Mystery of Epigenetics there’s more to genes than just DNA. For a long time since the beginning of recorded human history there has been an enigma about genes and their function that perplex scientists to this day. How can one person have one set of cells while another is completely different? The answer is the molecular basis for how each of these sets of cells work, and here it is explained in simple language.
All living cells employ a genetic mechanism that controls the development and fate of individual cells. Each set of cells has their own controller, or promoter, and certain cells are genetically programmed to behave a certain way. If you want to know how something works, you have to understand the genetic control mechanism, and methyl DNA (mRNA) is the cytoskeleton in each cell. When this chemical mark is turned on (methyl) by the proper regulatory gene expression signal, a specific cell will grow and reproduce.
However, it is not enough that the promoters are turned on. You also need to regulate the transcription factors that control the actual production of genes. In fact, there are billions of transcription factors between them all that determine just how much of the billions of genes get produced. This is what makes the production of new cells so incredibly precise. It is this control that researchers have been seeking the most efficient explanation for how the body functions.
In order to understand how this works, it is necessary to realize that there are two forms of regulation that control the number of genes: differential and convergent. The first form of regulation produces fewer genes as the gene that gets switched on is already gone, while the second one continues to produce more. We only need to look at the way that methyl molecules change as part of the evolution of the human body. The methyl molecules created by the replication process in our testes can change into three different forms, which we know to be S-amino, S-cysteine, and N-methyl-o-Acetyl-H-quinones. What this means is that there are a hundred thousand different possible methyl molecules that can get activated in the course of our lives, all of which effect the production and activity of millions of different cells.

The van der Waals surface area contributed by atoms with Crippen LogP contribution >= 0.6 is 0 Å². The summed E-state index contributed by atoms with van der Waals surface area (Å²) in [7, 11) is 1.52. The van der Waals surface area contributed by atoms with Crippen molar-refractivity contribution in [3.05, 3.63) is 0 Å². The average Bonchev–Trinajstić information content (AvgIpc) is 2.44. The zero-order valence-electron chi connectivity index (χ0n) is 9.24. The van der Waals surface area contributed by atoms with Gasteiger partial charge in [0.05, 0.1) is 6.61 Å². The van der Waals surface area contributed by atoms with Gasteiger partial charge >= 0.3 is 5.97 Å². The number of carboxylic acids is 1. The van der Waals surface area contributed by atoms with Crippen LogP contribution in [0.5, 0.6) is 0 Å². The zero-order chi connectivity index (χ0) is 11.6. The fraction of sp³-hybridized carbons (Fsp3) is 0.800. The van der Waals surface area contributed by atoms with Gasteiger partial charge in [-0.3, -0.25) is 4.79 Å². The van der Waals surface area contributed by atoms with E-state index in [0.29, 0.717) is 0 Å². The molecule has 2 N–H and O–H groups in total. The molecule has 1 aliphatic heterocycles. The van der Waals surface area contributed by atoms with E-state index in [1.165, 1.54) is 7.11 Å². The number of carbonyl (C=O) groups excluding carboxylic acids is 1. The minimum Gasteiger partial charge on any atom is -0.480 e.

As you can see, there is a lot going on under the hood when looking at the more to genes than simply the methyl pathways. But just because there are a lot of things going on doesn’t mean that they are simple. For example, a methyl molecule that gets turned on and off can activate millions of different cells simultaneously. This makes it incredibly difficult to regulate the transcription levels and overall activity of the cells.
As an example, researchers have found that mice with a particular gene that causes them to grow hair excessively can actually be trained to stop this behavior if they are placed in stressful situations. But by artificially creating a stressful situation for the animals, scientists were able to introduce the correct conditions. In essence, the mice learned how to stop growing their hair by being stressed out, thus avoiding the traumatic experience. Although this method has been tested on lab mice, it is unknown whether the same will hold true for humans.
There is also the interesting scenario of obesity. Although many people associate obesity with poor nutrition and too much body fat, it could also be a result of the body’s inability to properly use and remove fat. Epigenetics may hold the answer here. By regulating genes directly, scientists could gain a better understanding of how the body works, allowing them to more easily find solutions to diseases and ailments. It may even help figure out how to lose weight permanently.
Although the mystery of epigenetics holds more to answers than just how genes affect us, one thing is for sure. Anybody who is interested in learning more about their future looks forward to figuring out more about how nature and nurture interact and what role they play in it. Whether it’s helping you recover from a traumatic experience or simply stopping the growth of your hair, discovering the secrets of DNA may just be the next big step for medical science.
Provided by Antonio Westley
Disclaimer: This article is meant to be seen as an overview of this subject and not a reflection of viewpoints or opinions as nothing is definitive. So, make sure to do your research and feel free to use this information at your own discretion.